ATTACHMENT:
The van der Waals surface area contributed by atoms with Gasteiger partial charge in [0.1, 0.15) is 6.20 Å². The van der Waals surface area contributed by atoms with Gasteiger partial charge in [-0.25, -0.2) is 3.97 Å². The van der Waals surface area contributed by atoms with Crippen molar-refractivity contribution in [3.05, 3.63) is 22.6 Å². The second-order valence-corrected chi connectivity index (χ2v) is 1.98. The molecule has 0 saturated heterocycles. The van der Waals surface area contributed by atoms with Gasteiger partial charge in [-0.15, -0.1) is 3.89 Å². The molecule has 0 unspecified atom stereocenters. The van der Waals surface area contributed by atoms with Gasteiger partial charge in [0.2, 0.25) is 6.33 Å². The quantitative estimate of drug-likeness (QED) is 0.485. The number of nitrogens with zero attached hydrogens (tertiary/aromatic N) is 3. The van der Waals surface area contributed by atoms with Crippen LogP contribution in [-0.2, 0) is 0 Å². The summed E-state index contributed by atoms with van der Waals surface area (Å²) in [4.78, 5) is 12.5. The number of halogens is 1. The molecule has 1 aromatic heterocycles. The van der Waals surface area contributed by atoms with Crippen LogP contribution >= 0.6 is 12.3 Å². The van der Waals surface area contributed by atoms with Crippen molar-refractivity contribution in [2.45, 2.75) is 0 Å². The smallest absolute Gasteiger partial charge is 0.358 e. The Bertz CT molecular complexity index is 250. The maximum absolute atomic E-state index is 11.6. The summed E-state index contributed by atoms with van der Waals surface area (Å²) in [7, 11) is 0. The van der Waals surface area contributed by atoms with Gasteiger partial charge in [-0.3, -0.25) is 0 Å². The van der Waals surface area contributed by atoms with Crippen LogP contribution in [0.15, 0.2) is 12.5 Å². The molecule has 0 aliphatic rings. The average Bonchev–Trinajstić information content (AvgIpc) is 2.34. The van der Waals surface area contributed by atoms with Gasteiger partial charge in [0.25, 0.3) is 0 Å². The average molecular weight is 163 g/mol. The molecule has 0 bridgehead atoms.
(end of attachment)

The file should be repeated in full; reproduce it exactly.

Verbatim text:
The van der Waals surface area contributed by atoms with Gasteiger partial charge in [0.1, 0.15) is 6.20 Å². The van der Waals surface area contributed by atoms with Gasteiger partial charge in [-0.25, -0.2) is 3.97 Å². The van der Waals surface area contributed by atoms with Crippen molar-refractivity contribution in [3.05, 3.63) is 22.6 Å². The second-order valence-corrected chi connectivity index (χ2v) is 1.98. The molecule has 0 saturated heterocycles. The van der Waals surface area contributed by atoms with Gasteiger partial charge in [-0.15, -0.1) is 3.89 Å². The molecule has 0 unspecified atom stereocenters. The van der Waals surface area contributed by atoms with Gasteiger partial charge in [0.2, 0.25) is 6.33 Å². The quantitative estimate of drug-likeness (QED) is 0.485. The number of nitrogens with zero attached hydrogens (tertiary/aromatic N) is 3. The van der Waals surface area contributed by atoms with Crippen LogP contribution in [-0.2, 0) is 0 Å². The summed E-state index contributed by atoms with van der Waals surface area (Å²) in [4.78, 5) is 12.5. The number of halogens is 1. The molecule has 1 aromatic heterocycles. The van der Waals surface area contributed by atoms with Crippen LogP contribution >= 0.6 is 12.3 Å². The van der Waals surface area contributed by atoms with Crippen molar-refractivity contribution in [2.45, 2.75) is 0 Å². The smallest absolute Gasteiger partial charge is 0.358 e. The Bertz CT molecular complexity index is 250. The maximum absolute atomic E-state index is 11.6. The summed E-state index contributed by atoms with van der Waals surface area (Å²) in [7, 11) is 0. The van der Waals surface area contributed by atoms with Gasteiger partial charge in [-0.3, -0.25) is 0 Å². The van der Waals surface area contributed by atoms with Crippen LogP contribution in [0.15, 0.2) is 12.5 Å². The molecule has 0 aliphatic rings. The average Bonchev–Trinajstić information content (AvgIpc) is 2.34. The van der Waals surface area contributed by atoms with Gasteiger partial charge in [0.25, 0.3) is 0 Å². The average molecular weight is 163 g/mol. The molecule has 0 bridgehead atoms.